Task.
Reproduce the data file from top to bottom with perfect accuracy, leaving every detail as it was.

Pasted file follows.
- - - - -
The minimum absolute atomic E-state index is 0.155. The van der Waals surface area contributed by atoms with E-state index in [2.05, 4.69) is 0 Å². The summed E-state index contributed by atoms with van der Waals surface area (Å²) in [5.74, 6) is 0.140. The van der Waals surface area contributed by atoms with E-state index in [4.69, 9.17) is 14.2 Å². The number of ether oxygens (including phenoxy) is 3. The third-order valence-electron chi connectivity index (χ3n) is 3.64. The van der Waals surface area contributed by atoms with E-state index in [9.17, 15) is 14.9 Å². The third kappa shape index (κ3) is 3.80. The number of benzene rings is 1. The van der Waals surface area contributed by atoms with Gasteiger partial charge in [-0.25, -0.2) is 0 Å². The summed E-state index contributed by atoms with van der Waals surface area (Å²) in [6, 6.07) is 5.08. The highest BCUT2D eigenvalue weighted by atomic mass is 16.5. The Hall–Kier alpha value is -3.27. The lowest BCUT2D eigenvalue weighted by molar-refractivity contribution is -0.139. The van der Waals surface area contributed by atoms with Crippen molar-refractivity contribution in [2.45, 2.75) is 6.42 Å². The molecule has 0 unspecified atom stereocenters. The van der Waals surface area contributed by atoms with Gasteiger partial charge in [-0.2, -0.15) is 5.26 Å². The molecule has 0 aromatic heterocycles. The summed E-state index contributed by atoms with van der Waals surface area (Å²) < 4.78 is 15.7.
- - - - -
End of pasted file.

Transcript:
The minimum absolute atomic E-state index is 0.155. The van der Waals surface area contributed by atoms with E-state index in [2.05, 4.69) is 0 Å². The summed E-state index contributed by atoms with van der Waals surface area (Å²) in [5.74, 6) is 0.140. The van der Waals surface area contributed by atoms with E-state index in [4.69, 9.17) is 14.2 Å². The number of ether oxygens (including phenoxy) is 3. The third-order valence-electron chi connectivity index (χ3n) is 3.64. The van der Waals surface area contributed by atoms with E-state index in [9.17, 15) is 14.9 Å². The third kappa shape index (κ3) is 3.80. The number of benzene rings is 1. The van der Waals surface area contributed by atoms with Gasteiger partial charge in [-0.25, -0.2) is 0 Å². The summed E-state index contributed by atoms with van der Waals surface area (Å²) in [6, 6.07) is 5.08. The highest BCUT2D eigenvalue weighted by atomic mass is 16.5. The Hall–Kier alpha value is -3.27. The lowest BCUT2D eigenvalue weighted by molar-refractivity contribution is -0.139. The van der Waals surface area contributed by atoms with Crippen molar-refractivity contribution in [2.45, 2.75) is 6.42 Å². The molecule has 0 unspecified atom stereocenters. The van der Waals surface area contributed by atoms with Gasteiger partial charge in [-0.2, -0.15) is 5.26 Å². The molecule has 0 aromatic heterocycles. The summed E-state index contributed by atoms with van der Waals surface area (Å²) < 4.78 is 15.7.